11 December 2015

Visiting mosques

Photo: the Masjid e Umer in Queens Road E17

A couple of weeks ago two of our local mosques had a Sunday open day, and I went along to both. This came shortly after the shootings in Paris, but I’m not going to get into that. This is a design blog so let’s call this an architectural tour, and see where we go with that.

First up was Lea Bridge Road Mosque, which was once a 1930s factory/warehouse building, now given an impressive new brick facade with tall pointed-arch windows and little minarets on the corners. Although it only occupies a bit more than half the original building, it is spacious inside. You enter at the corner, into a dimly lit passageway. I walked in, wondering if I was really meant to be there - what about shoes, should I take my flat cap off? But I was soon spotted and given a friendly introduction to the large meeting space, laid out with information posters and edible goodies. No sign of any other visitors, although I did see some later. Shoes worn by everyone in this part. My guide explained a bit about this part of the mosque, asked if I’d ever visited one before (no) and about my religion (not really), and we had a bit of a laugh about Mini Holland. Had I read the Qur’an? (sort of, have it on my Kindle). Which translation? (quite an old one, biblical language unlike the modern versions). I asked about the music that was playing, did that play any part in religious ceremony, although I was pretty sure it didn’t. He explained about the various cultural differences, so some cultures use drums or maybe some percussion, others are opposed to music in any circumstances. There was definitely no ‘have you considered converting’. Feel free, he told me, look around, take photos if you like (I had my Pentax slung over my shoulder but didn’t really like to use it), tour coming up later.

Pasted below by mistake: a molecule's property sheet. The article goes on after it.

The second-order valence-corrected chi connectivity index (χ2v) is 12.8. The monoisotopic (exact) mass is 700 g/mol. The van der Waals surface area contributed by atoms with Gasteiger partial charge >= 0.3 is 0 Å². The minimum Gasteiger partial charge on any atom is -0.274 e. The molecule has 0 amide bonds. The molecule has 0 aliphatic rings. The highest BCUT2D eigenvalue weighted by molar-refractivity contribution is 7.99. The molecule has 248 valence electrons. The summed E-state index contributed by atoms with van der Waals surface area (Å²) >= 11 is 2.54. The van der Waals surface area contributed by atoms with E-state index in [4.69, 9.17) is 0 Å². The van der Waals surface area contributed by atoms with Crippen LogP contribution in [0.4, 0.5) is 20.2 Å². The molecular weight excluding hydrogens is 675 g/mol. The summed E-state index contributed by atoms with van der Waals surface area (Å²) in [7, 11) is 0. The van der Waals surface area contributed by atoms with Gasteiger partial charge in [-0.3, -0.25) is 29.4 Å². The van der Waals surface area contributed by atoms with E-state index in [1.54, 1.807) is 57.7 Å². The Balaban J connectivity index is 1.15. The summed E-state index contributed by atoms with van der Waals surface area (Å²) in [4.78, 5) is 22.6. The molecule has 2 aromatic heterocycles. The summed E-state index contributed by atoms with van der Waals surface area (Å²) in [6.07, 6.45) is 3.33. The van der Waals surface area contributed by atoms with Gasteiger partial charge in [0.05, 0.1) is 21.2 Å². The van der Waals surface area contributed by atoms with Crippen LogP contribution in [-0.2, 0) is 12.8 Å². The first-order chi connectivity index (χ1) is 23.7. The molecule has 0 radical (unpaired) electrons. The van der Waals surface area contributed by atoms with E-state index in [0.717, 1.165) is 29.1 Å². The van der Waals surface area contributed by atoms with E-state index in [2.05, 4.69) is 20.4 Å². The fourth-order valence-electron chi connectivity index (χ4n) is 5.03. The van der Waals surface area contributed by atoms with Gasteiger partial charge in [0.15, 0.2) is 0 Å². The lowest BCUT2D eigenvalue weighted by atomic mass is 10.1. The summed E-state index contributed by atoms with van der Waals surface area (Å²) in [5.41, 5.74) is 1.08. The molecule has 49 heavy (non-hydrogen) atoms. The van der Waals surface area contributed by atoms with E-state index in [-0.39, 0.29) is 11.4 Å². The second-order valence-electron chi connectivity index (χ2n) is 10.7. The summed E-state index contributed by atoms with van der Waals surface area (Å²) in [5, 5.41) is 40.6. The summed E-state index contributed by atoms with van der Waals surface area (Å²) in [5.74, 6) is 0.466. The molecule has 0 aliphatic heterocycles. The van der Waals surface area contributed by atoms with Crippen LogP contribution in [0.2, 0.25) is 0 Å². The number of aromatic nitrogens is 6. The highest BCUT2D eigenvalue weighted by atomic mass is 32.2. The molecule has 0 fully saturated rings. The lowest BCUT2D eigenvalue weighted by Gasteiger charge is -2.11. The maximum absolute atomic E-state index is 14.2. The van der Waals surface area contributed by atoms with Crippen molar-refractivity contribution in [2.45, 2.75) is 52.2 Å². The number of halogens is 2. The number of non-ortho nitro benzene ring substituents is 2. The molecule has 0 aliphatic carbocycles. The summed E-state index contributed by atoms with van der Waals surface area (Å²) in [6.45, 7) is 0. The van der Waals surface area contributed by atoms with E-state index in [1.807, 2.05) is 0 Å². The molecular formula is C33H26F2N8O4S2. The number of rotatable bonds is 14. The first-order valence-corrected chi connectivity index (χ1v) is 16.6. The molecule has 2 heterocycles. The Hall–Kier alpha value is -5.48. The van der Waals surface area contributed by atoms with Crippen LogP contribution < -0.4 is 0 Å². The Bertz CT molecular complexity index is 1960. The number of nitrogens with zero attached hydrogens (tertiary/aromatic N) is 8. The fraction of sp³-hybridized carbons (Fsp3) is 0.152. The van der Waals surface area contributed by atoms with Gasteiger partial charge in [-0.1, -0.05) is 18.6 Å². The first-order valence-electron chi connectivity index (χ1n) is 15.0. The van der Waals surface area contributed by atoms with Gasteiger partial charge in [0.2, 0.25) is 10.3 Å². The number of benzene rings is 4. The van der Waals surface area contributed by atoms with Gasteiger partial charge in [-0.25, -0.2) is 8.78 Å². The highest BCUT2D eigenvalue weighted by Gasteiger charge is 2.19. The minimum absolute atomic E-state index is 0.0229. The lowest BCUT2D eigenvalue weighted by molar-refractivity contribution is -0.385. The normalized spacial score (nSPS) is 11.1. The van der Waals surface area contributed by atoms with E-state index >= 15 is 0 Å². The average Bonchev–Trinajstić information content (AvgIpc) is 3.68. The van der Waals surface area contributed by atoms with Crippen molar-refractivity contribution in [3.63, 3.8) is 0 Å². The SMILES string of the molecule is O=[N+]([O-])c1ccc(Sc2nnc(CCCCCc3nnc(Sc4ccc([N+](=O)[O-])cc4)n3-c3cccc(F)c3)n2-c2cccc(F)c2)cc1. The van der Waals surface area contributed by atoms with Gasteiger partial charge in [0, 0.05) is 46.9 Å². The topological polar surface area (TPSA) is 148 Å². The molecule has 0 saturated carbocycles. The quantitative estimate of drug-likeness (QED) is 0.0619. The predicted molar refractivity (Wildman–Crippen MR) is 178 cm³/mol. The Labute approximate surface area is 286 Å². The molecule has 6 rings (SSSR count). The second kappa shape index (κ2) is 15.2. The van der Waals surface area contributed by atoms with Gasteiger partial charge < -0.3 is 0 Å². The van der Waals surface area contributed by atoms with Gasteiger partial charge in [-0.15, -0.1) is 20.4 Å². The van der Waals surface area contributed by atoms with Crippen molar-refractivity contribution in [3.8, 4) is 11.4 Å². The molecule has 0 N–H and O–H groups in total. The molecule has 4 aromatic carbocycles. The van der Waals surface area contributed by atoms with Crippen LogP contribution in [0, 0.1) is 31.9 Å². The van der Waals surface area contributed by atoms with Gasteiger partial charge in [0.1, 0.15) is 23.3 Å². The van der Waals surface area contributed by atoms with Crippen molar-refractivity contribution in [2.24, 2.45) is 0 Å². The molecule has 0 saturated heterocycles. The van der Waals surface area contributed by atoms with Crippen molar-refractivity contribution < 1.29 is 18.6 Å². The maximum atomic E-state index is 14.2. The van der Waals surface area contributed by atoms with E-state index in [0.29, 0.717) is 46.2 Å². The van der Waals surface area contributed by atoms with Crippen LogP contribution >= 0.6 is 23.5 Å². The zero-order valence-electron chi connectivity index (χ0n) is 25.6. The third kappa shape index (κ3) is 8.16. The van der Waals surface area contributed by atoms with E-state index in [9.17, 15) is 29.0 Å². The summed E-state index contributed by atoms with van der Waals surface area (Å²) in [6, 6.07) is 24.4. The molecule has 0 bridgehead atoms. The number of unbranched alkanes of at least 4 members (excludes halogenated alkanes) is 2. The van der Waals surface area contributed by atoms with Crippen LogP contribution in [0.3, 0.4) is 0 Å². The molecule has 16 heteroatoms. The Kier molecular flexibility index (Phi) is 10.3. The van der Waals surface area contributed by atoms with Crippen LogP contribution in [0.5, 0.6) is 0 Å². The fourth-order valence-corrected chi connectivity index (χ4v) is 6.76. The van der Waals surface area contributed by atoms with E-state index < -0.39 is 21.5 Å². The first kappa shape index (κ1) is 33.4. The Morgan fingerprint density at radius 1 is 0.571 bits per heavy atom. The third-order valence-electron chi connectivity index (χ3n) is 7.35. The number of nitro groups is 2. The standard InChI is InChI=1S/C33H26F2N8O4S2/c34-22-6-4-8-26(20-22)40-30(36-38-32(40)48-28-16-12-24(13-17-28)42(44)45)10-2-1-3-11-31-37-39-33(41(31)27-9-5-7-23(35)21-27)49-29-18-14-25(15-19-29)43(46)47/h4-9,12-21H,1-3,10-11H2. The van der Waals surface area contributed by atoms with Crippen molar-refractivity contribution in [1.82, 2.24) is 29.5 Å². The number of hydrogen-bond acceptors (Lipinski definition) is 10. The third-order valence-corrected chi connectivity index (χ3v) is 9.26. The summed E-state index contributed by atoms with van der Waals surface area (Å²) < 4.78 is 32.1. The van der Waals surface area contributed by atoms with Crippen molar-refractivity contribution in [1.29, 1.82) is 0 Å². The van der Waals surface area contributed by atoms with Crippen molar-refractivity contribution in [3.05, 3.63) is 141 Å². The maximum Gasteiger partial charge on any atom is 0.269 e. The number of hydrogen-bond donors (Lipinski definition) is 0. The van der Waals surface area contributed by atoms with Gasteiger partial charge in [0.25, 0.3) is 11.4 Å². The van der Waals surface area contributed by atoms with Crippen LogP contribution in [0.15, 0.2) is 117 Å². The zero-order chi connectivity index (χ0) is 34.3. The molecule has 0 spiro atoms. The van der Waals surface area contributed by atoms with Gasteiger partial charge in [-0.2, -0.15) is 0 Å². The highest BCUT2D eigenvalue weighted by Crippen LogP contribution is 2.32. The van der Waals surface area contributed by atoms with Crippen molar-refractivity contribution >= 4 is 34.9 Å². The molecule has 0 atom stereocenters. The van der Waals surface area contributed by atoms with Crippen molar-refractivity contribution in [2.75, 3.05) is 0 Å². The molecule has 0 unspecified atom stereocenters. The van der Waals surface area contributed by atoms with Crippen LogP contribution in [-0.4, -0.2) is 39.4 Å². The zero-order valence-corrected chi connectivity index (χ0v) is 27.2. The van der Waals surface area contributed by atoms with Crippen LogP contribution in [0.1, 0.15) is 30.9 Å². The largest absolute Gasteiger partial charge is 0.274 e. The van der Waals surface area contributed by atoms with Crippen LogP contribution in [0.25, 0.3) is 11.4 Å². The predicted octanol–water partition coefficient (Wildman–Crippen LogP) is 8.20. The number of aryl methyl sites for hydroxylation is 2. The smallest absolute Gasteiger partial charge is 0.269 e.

The place opened in 1977 and has a well-worn feel, evidently well used and frequently full of people, as it was on this Sunday afternoon. The tour took in the new catering extension at the back, a quick look inside the prayer room at the front, a glimpse of the next door property owned by the mosque (so we don’t get any complaints). A room for consecrating marriages, and the mortuary complete with porcelain slab and a handy pile of coffins (“we don’t usually show people this”). It is quite unlike a church - more a comprehensive community centre. Upstairs, it’s shoes off, and I was given a chair at the back of the prayer room. A huge space, a forest of columns and lovely rich carpet patterned in bands that show where to stand, shoulder to shoulder. It must hold a couple of thousand people and apparently the place is often full, especially on Fridays. Little mirrored recesses in the ceiling reflect the carpet, a colourful kaleidoscope effect. The focus of the room is the wall of windows facing Lea Bridge Road, translucent glass with subtle shadows from the strings of lights swaying in the breeze outside, each outlined with colour-changing fairy lights, and in the centre is the imam’s marble-lined niche bathed in green light. The ceremony was brief, call and response in Arabic, accompanied by the well-known prostrations: all very calm and quite affecting. Some of the old guys get chairs and do token prostrations from a seated position, so I wasn’t the only one sitting. Without a pause, the speaker switched to English, reminding us of the ‘snappy new exhibition’ downstairs. I left the building with a weighty Qur’an and an even heavier book about Islam.